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Myth: The Pen Is Mightier Than the Sword

The Pen Is Mightier Than the SwordWhoever said the pen is mightier than the sword obviously never encountered automatic weapons.
– General Douglas MacArthur

Engage brain.

You’re alone in a field. A large, snarling man is running at you with a long, steel sword raised above his head, and he’s getting close; are you feeling confident with only that Bic Quad-color pen in your hand?

“Okay,” you say, “the pen isn’t mightier in that situation. But sometimes it is.”

Really? And when would that be?

“Well,” you mumble as you hurriedly assemble your defense… After all, you’ve said “the pen is mightier than the sword” a lot of times, and you don’t want to just admit that you’ve been mindlessly repeating it to friends and family, and that other people started repeating it from your example!

Let me stop you right here. You’re ready to defend something that you more or less know is false! Think about that. What this means is that you’re willing to call black white, if it keeps you from facing blame.

Dear reader, take the blame. We’ve all said stupid things. Sorry, but that’s the truth. We’ve all been born into a difficult and confusing life, and we still have a long way to go in clearing our minds. I don’t like that any better than you do, but we’re never going to escape stupid errors if we don’t face them.

So, you screwed-up. So what! So have I; so has everyone. Get over it and move on. We’re all ignorant of many things, we’ve all been confused at times, and we’ve all made mistakes. As long as they weren’t gigantic mistakes, they really weren’t that important. What is important, is correcting them when we see them.

So, stop being so defensive and move on.

Okay, your response was going to be: “But the pen can make the people rise up and oppose the wrong.” Fine so far, but what that really means is that the people – being many – will bring some kind of force against “the wrong.” This can be physical force, or perhaps just angry people who will vote a politician out of office.

What this all means is that the pen is only mighty when it gathers force. And this, of course, means that the pen is not mightier than the sword. In other words, the old saying is misleading at best, and utterly stupid when we base further ideas and arguments upon it.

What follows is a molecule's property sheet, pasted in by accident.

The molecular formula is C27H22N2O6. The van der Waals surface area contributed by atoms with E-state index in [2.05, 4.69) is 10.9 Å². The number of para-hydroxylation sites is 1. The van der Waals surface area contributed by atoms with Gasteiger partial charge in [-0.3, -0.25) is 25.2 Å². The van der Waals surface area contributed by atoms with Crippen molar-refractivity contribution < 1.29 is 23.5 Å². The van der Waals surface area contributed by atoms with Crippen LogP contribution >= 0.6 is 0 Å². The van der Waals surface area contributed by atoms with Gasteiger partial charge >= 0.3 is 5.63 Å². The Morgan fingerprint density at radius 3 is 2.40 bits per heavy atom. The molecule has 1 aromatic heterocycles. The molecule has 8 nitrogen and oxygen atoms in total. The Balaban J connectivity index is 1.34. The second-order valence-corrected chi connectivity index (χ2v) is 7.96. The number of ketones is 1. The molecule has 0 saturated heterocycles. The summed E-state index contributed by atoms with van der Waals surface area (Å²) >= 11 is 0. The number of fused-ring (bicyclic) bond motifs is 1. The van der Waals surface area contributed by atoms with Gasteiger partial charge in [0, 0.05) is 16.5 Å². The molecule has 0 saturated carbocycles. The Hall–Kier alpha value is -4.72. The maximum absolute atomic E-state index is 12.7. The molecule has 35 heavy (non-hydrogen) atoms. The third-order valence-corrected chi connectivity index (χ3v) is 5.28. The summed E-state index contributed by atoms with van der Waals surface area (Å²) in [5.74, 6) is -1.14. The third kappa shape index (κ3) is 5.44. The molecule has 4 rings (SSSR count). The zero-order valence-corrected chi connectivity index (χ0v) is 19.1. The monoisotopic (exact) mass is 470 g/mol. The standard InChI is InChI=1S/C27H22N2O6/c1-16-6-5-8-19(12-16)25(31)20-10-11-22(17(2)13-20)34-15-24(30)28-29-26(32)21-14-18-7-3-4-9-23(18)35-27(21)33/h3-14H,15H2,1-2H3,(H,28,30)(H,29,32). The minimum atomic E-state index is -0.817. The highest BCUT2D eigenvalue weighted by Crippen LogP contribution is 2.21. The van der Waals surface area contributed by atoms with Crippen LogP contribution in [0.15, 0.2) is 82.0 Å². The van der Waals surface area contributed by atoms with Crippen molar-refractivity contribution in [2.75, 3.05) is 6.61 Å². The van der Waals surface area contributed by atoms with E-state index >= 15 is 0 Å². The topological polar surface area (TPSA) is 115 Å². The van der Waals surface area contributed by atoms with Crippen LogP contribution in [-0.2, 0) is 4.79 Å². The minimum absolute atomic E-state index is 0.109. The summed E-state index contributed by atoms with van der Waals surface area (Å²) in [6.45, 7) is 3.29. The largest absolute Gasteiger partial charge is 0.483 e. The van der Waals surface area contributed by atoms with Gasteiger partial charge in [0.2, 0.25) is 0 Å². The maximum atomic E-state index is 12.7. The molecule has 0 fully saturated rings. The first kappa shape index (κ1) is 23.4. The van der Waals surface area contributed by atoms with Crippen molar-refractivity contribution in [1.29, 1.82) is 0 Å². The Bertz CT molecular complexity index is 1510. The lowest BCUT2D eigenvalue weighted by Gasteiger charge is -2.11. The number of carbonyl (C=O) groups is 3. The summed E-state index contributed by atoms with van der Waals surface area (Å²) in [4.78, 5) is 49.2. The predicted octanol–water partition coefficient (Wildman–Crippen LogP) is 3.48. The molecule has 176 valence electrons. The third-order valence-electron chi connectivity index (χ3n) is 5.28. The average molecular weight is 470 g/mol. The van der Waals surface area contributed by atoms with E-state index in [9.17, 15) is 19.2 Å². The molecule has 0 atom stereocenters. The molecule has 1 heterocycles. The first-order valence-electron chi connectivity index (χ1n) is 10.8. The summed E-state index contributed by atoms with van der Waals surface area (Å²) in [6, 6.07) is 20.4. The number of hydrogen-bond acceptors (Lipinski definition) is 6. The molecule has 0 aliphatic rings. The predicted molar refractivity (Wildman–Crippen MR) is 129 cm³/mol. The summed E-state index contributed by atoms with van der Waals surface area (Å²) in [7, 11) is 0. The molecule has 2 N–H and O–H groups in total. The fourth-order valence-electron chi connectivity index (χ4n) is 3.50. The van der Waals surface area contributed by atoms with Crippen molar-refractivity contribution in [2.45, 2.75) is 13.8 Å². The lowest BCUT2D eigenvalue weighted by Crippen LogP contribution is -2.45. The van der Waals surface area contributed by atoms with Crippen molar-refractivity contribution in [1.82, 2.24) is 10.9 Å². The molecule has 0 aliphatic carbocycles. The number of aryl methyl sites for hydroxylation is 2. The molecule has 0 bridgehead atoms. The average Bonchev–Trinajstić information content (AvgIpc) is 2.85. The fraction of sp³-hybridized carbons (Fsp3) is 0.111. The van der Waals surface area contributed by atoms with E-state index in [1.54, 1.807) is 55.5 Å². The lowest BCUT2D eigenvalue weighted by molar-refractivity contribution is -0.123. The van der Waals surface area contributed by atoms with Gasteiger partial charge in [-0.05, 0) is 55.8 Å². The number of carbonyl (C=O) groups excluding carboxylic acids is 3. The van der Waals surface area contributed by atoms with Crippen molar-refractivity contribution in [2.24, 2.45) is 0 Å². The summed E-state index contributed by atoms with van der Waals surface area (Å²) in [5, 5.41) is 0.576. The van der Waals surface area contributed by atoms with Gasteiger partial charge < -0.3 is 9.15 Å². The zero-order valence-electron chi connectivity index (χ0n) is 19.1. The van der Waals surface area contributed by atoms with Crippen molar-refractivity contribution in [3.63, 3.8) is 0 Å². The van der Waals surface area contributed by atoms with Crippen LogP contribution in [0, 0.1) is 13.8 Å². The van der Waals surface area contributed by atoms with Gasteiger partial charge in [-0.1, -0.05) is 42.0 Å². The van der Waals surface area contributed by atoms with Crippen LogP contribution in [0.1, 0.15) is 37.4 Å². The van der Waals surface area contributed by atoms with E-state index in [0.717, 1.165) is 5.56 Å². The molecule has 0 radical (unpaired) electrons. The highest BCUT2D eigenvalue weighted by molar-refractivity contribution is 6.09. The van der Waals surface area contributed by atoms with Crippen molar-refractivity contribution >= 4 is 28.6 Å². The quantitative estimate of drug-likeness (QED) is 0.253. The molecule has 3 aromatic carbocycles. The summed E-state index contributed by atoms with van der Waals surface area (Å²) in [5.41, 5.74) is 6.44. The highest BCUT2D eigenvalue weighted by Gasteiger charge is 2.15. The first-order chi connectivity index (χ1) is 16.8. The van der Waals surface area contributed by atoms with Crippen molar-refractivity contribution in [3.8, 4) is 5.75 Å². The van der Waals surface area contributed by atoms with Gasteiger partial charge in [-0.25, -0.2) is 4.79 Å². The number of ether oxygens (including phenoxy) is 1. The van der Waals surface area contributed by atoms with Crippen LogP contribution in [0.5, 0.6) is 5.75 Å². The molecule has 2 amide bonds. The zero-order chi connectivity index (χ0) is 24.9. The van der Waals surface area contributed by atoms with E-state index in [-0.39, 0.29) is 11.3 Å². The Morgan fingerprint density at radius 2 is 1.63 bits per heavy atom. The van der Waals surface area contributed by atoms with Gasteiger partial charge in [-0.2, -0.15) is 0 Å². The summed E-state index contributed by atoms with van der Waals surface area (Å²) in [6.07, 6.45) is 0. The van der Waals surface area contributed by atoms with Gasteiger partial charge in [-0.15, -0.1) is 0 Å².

The truth is this:

The pen is only mightier than the sword when it calls more swords to the battle.

Paul Rosenberg
FreemansPerspective.com

[Myth: The Pen is Mightier Than the Sword is an excerpt from Paul Rosenberg’s book, Mindless Slogans – 101 Cheap Substitutes for Actual Thought]

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  • Dar

    I am thinking that the saying may be referring to true long-term changes,which do require ideas and not just mindless action.

  • Kds

    Obviously not in this authors hands. He doesn’t get that this is a metonymic adage, a figure of speech.

  • http://www.marketmentat.com/ Kratoklastes

    If you live in a world where sentences convey literally only the information contained in the words as written, then obviously “the pen is mightier than the sword” is dumb coz’n if’n Ah hit mah pen with mah sword, the pen gon’ break.

    Seriously, I know America has a totally shallow philosophical tradition, but (as Jimmy would say)… come on.

    The aphorism is meant to convey the fact that pens are used to give permanence to ideas in ways that oral traditions can’t: by making the word ‘flesh’ they enable the transmission of ideas both over distance and time. (“WORDS DON’T BECOME MEAT!” I hear you say, failing to get the point).

    And you also ignore the origin of the aphorism: Edward Bulwer-Lytton’s play “Richelieu: The Conspiracy”.

    Think about how important words are, dummy: think of Washington making sure that Paine’s GLORIOUS “These are the times that try men’s souls” was read aloud to every one of his bedraggled men prior to the battle of Trenton. Think of why Jefferson wrote that Paine should ‘go on doing with his pen what at other times was done with a sword’ – in other words, making men think about their station.

    Neither the French Revolution, nor the American, would have been won without Paine’s prose: senior figures from all sides of both conflicts said as much. The pen was the ‘sine qua non’ that made the world shake.

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